Once I was done I stood back and admired the abomination that I had created. I called my wife in to inspect the finished product, and to her credit she didn’t immediately declare it a terrible piece of junk and instead offered some constructive criticisms. The desktop was too rough for every day use (see: scrunched nose I mentioned earlier). The joints were crooked and looked awful. And in general, it just felt wobbly.
She was right, in her defense. And then, as fate would have it, we happened to have dinner with her aunt and uncle – her uncle, who is a master at woodworking. We laughingly relayed the story and he immediately asked why I hadn’t used fences. Well, back to Home Depot I went.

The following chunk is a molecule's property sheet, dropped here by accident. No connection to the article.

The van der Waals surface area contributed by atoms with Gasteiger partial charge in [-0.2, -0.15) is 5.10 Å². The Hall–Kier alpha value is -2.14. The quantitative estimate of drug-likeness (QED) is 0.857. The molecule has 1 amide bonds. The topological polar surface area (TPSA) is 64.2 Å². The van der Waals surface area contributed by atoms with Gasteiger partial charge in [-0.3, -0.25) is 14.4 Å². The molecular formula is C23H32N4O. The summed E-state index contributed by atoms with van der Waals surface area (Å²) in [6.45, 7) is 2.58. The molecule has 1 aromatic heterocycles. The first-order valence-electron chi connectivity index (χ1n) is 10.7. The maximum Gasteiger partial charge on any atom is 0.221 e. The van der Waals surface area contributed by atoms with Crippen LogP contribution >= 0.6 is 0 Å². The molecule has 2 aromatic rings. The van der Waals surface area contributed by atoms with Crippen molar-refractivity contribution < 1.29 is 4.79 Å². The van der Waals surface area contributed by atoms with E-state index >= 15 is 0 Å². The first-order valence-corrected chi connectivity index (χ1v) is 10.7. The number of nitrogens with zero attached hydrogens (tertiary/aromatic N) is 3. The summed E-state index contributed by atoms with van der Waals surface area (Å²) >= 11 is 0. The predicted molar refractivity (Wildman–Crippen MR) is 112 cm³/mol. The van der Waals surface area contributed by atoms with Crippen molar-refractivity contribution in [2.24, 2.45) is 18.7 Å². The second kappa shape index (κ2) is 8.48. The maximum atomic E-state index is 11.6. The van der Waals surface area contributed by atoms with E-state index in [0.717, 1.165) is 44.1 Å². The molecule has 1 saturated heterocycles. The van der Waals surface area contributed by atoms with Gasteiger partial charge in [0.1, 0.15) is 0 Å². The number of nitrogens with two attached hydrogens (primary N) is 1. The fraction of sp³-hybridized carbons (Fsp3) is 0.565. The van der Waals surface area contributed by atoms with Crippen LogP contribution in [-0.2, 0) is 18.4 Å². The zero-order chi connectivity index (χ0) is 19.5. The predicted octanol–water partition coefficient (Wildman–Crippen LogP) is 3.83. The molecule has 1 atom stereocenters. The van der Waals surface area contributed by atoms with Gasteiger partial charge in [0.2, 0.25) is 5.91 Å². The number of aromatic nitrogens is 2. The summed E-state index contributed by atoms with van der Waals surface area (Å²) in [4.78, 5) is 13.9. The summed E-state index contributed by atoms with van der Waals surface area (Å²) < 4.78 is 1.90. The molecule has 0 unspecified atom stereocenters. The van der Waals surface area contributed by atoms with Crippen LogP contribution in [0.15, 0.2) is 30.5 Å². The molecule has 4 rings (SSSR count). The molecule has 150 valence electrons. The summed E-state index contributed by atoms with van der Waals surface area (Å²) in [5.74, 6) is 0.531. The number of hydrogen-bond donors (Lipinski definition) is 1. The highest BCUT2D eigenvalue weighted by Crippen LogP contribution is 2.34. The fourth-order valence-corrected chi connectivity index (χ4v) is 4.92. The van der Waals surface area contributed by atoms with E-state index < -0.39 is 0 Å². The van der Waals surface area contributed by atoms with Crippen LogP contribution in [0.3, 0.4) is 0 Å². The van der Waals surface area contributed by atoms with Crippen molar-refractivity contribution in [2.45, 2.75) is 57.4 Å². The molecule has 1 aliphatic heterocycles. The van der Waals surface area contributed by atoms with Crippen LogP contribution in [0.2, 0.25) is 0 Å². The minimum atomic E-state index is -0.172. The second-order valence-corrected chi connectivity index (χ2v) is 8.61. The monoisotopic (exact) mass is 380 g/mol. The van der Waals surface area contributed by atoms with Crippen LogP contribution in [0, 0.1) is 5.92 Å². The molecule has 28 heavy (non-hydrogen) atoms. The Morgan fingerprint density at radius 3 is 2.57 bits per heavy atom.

The first change I made was in the materials. I actually listened to the instructions this time, grabbing two pieces of interior grade plywood. The finely sanded surface would provide the smooth feel to the desktop that she was after. It was also a perfectly flat piece of wood, no bowing to try and straighten out later.
I also made the suggested purchase of fences: a clamping straight edge guide or “fence” that I could ride with the circular saw. Instead of even needing to follow a penciled line I just clamped the guide in place and went to town. It took a couple extra minutes to set up each time but the results were definitely worth the investment in time and money.
Finally instead of spray paint, I invested in a paint roller. I did a single coat of paint along the sides that were “hidden” and two coats on the sides that people actually would see, the result being a perfect flat white surface.